Plots of transcriptomic associations with fasting glucose and fasting insulin in discovery (n = 5,056) vs. replication cohorts (n = 1,318). Significant associations in both discovery and replication cohorts (Bonferroni correction) are highlighted in red. FDR q <0.05 in both discovery and replication cohorts are highlighted in blue. All models adjusted for age, sex, technical covariates, blood counts, and family structure (FHS only).

Transcriptomic Associations With Fasting Insulin

We applied a similar strategy for cross-cohort reproducibility of transcripts significantly associated with fasting insulin (Fig. 2). Fasting insulin was associated with 433 transcripts with FDR q <0.05 in both FHS and the analysis of RS. The full set of fasting insulin TWAS results can be found in Supplementary Table 3. Further adjustment for BMI yielded 117 transcripts that were significant in both sets of results, of which 112 (95.7%) were also significant in the BMI-unadjusted results (Supplementary Table 4). Among significant findings, two of the transcripts from our fasting glucose analyses (OSBP2 and TNS1) were also associated with fasting insulin (with or without adjustment for BMI). The t-statistics for the fasting insulin associations across all transcripts with and without BMI adjustment were highly correlated (r = 0.89 in FHS and r = 0.87 in RS), suggesting minimal influence on the transcript-insulin associations by BMI (Supplementary Fig. 2). Fasting insulin and fasting glucose associations across all transcripts were highly consistent in FHS (t-statistic correlations r = 0.83) but less so in RS (r = 0.48) (Supplementary Fig. 3).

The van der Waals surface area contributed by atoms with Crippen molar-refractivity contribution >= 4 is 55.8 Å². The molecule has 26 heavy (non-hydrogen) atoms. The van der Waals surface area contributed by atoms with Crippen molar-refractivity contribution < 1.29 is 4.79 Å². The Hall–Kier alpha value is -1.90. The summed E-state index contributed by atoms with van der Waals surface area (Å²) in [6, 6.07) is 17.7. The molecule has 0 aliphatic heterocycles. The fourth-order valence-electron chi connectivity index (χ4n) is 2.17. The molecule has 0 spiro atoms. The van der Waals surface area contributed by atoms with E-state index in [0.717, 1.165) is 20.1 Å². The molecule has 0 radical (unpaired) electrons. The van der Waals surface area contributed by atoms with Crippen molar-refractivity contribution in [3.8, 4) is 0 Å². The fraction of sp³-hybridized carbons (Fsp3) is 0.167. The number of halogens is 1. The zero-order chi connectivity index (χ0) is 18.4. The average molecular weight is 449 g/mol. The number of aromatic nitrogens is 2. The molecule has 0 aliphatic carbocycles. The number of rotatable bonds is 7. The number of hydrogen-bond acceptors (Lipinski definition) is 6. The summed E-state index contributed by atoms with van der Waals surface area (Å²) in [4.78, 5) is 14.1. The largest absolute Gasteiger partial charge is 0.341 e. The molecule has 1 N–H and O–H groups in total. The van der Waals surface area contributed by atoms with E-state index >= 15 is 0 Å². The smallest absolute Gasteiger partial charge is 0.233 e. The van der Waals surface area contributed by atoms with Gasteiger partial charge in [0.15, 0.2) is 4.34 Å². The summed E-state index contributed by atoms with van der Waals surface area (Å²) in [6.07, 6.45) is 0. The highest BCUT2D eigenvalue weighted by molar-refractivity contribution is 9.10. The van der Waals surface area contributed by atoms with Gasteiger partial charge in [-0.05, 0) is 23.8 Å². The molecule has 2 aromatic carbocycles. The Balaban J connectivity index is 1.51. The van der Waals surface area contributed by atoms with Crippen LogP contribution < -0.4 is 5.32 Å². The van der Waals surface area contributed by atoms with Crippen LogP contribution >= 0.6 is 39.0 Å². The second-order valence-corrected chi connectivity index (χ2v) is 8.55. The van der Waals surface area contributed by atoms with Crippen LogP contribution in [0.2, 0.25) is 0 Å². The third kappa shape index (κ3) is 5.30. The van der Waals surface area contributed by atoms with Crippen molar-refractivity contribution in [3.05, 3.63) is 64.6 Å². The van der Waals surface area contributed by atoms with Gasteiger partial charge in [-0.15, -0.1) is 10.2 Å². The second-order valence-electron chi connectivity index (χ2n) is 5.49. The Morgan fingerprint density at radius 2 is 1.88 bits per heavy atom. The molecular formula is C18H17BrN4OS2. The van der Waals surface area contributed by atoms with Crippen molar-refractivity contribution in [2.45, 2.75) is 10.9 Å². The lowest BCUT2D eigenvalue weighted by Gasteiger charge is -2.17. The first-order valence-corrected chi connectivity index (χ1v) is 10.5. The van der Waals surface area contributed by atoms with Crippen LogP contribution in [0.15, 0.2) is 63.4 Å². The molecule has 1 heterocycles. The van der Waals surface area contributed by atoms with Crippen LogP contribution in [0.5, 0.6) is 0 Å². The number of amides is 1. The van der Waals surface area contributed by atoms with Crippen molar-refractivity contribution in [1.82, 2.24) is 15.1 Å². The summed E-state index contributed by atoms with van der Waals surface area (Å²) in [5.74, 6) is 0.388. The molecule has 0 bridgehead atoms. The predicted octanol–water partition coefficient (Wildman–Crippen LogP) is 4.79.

Transcriptomic Associations in Gene Regions From Prior GWAS

Genetic variants have been previously shown to be associated with fasting glucose and fasting insulin in GWAS (1,6,16). Variants may influence levels of gene expression and circulating transcripts of closely positioned genes (i.e., cis-eQTL), so we investigated whether the transcript levels of putative genes assigned to genetic variants identified in GWAS of fasting glucose and fasting insulin (1,6,16) were associated with their respective trait (fasting glucose or fasting insulin). We performed separate analyses in FHS and in the combined data set of RS + InCHIANTI for each trait. Among 22 putative fasting insulin genes and 45 putative fasting glucose genes reported in prior GWAS, we were able to test 11 fasting insulin transcripts and 27 fasting glucose transcripts that were available on both microarray platforms used in our study (1,6,16). Among loci identified by fasting glucose GWAS, circulating IGF2BP2 transcript levels were most strongly associated with fasting glucose in the current analysis (P = 1.32 × 10−18 in FHS and P = 3.01 × 10−5 in RS + InCHIANTI) (Table 3); this association remained the same after adjustment for BMI. Among loci identified by fasting insulin GWAS, we found that fasting insulin levels were strongly associated with circulating levels of TCF7L2 transcripts (P = 4.66 × 10−19) and ARL15 transcripts (P = 6.51 × 10−14) in FHS, but these findings were not replicated in RS (Table 4).